Theme: Our Lack of Understanding
In this last section of Psalm 119, we are reminded of our own need as poor sheep, and learn how the Lord will answer our prayers to supply what we lack.
Scripture: Psalm 119:169-176
Do you remember how Luther began the Ninety-Five Theses that he posted on the door of the Castle church in Wittenberg at the commencement of the Protestant Reformation? He said, “When our Lord and Master, Jesus Christ, said ‘repent,’ he meant that the entire life of believers should be one of repentance.” In other words, there is never a moment, even after we are saved, when we can stop thinking of ourselves as lost sheep. Therefore, as another writer says, “The highest flights of human devotion must end in confession of sin….The sincerest professions of human fidelity must give place to the acknowledgment of helplessness….The loftiest human declarations of love to God’s law must come down to the mournful acknowledgment that we have only not forgotten it.”1
In this last verse, then, the psalmist is speaking of himself as he really is. Because of this, it might have been good to have studied this verse first, followed by the others. As it is, it might be useful even now to go back and study Psalm 119 all over again with these last prayers and this most humble self-description in mind.
In Psalm 23, the Shepherd’s Psalm, David wrote of the many things he did not lack with God as his good shepherd. “I shall lack nothing,” he says at the beginning (v. 1). And then he spells it out, saying, as it were, “I shall not lack rest; I shall not lack life; I shall not lack guidance; I shall not lack safety; I shall not lack comfort; I shall not lack provision; I shall not lack heaven.”2 In these last verses of this psalm, by a helpful contrast, the writer lists what he does lack, unless God is his shepherd. He is lacking in five areas, the first of which we look at in today’s study.
1. Understanding (v. 169). We might think that the person who wrote this psalm, or any psalm, a man obviously blessed and inspired by the Holy Spirit, would be conscious of how much he knew of God and God’s ways, or at least of how much he was learning. But this is not how the psalmist is thinking. Instead of being aware of how much he knew, he is conscious of how little he knows and that if he is to understand anything at all about God and God’s ways, God must open his eyes and give him understanding as he studies the Bible. So he asks God for understanding as he begins this final stanza:
May my cry come before you, O LORD;give me understanding according to your word.
Do we think we are wise? If we do, we are the most foolish of all people. On the other hand, if we recognize our foolishness and come to God for his instruction, we can begin to gain wisdom.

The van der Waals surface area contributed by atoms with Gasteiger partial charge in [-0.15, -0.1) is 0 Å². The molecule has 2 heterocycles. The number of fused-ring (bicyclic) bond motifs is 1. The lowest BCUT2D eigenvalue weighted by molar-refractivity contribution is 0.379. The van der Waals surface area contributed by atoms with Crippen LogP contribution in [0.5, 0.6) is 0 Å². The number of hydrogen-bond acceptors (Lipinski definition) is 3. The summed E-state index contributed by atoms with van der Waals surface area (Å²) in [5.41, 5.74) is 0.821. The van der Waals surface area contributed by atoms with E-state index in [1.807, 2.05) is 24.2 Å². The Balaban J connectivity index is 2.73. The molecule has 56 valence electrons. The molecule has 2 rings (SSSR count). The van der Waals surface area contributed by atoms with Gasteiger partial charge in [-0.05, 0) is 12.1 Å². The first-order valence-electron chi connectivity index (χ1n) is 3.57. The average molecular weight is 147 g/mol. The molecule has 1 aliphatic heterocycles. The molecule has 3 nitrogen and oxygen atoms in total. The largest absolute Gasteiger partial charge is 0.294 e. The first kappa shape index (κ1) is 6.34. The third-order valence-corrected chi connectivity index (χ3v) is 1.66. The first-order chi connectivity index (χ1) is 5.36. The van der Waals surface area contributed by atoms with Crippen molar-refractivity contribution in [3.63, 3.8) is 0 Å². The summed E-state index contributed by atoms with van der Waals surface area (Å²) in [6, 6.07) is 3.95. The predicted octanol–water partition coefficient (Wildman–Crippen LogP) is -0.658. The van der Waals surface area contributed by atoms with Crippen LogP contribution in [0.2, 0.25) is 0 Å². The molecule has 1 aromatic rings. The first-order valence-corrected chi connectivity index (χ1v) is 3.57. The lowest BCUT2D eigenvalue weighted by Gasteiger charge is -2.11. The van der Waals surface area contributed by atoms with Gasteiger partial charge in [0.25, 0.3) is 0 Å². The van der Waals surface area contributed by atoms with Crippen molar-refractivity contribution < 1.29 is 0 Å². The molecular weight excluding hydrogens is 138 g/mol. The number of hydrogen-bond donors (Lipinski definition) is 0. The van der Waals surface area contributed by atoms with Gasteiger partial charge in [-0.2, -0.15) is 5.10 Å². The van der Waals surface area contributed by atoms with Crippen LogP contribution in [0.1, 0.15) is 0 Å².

That is how Paul wrote to the Christians at Corinth, who thought they were wise but who were allowing their pseudo-wisdom and prejudices to divide the church:
Where is the wise man? Where is the scholar? Where is the philosopher of this age? Has not God made foolish the wisdom of the world? For since in the wisdom of God the world through its wisdom did not know him, God was pleased through the foolishness of what was preached to save those who believe. Jews demand miraculous signs and Greeks look for wisdom, but we preach Christ crucified: a stumbling block to Jews and foolishness to Gentiles, but to those whom God has called, both Jews and Greeks, Christ the power of God and the wisdom of God. For the foolishness of God is wiser than man’s wisdom, and the weakness of God is stronger than man’s strength (1 Cor. 1:20-25).
The psalmist was writing before the birth of Jesus, of course. He did not know what we know about the life, death and resurrection of Jesus, or even a whole lot about the gospel, though he probably looked for a Redeemer, the Messiah, to come. Nevertheless, he knew that all genuine understanding comes from God and that he needed to ask God for it. And so he does.
1C. A. Davis, cited in Charles Haddon Spurgeon, The Treasury of David, vol. 3a, Psalms 111-119 (Grand Rapids: Zondervan, 1968), p. 479.
2See James Montgomery Boice, Psalms, vol. 1, Psalms 1-41 (Grand Rapids, Baker, 1994), pp. 206-212.
How did Martin Luther begin his theses? How does this relate to the final verse of Psalm 119?
Why does the psalmist ask for understanding? How do we get an understanding of the Bible? Why must we start there?
Identify the admonition Paul gave to the church at Corinth. Just as Jews and Greeks emphasized other priorities over the cross, what other substitutes might others be tempted to make today, even within the church?
Reflection: Is your entire life one of repentance?
Prayer: Ask God to enable you to develop a humbler spirit, and to rely on his wisdom.
Key Point: There is never a moment, even after we are saved, when we can stop thinking of ourselves as lost sheep.